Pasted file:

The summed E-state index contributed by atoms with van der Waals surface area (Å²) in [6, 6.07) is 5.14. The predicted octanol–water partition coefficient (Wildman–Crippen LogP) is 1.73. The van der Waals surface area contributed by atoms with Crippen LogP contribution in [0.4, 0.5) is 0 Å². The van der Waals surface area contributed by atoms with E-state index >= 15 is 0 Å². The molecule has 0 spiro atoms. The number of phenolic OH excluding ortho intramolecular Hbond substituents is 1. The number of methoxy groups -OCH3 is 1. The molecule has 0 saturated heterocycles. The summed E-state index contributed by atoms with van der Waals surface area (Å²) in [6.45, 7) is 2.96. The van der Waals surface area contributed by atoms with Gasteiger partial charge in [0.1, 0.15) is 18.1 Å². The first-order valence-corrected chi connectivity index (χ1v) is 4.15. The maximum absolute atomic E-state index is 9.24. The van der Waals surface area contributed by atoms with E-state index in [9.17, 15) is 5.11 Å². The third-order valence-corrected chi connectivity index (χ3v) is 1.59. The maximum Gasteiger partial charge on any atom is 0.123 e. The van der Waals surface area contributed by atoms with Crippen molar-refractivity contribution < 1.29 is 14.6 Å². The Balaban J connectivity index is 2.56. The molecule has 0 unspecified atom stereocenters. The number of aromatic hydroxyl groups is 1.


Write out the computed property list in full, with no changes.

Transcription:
The summed E-state index contributed by atoms with van der Waals surface area (Å²) in [6, 6.07) is 5.14. The predicted octanol–water partition coefficient (Wildman–Crippen LogP) is 1.73. The van der Waals surface area contributed by atoms with Crippen LogP contribution in [0.4, 0.5) is 0 Å². The van der Waals surface area contributed by atoms with E-state index >= 15 is 0 Å². The molecule has 0 spiro atoms. The number of phenolic OH excluding ortho intramolecular Hbond substituents is 1. The number of methoxy groups -OCH3 is 1. The molecule has 0 saturated heterocycles. The summed E-state index contributed by atoms with van der Waals surface area (Å²) in [6.45, 7) is 2.96. The van der Waals surface area contributed by atoms with Gasteiger partial charge in [0.1, 0.15) is 18.1 Å². The first-order valence-corrected chi connectivity index (χ1v) is 4.15. The maximum absolute atomic E-state index is 9.24. The van der Waals surface area contributed by atoms with E-state index in [9.17, 15) is 5.11 Å². The third-order valence-corrected chi connectivity index (χ3v) is 1.59. The maximum Gasteiger partial charge on any atom is 0.123 e. The van der Waals surface area contributed by atoms with Crippen molar-refractivity contribution < 1.29 is 14.6 Å². The Balaban J connectivity index is 2.56. The molecule has 0 unspecified atom stereocenters. The number of aromatic hydroxyl groups is 1.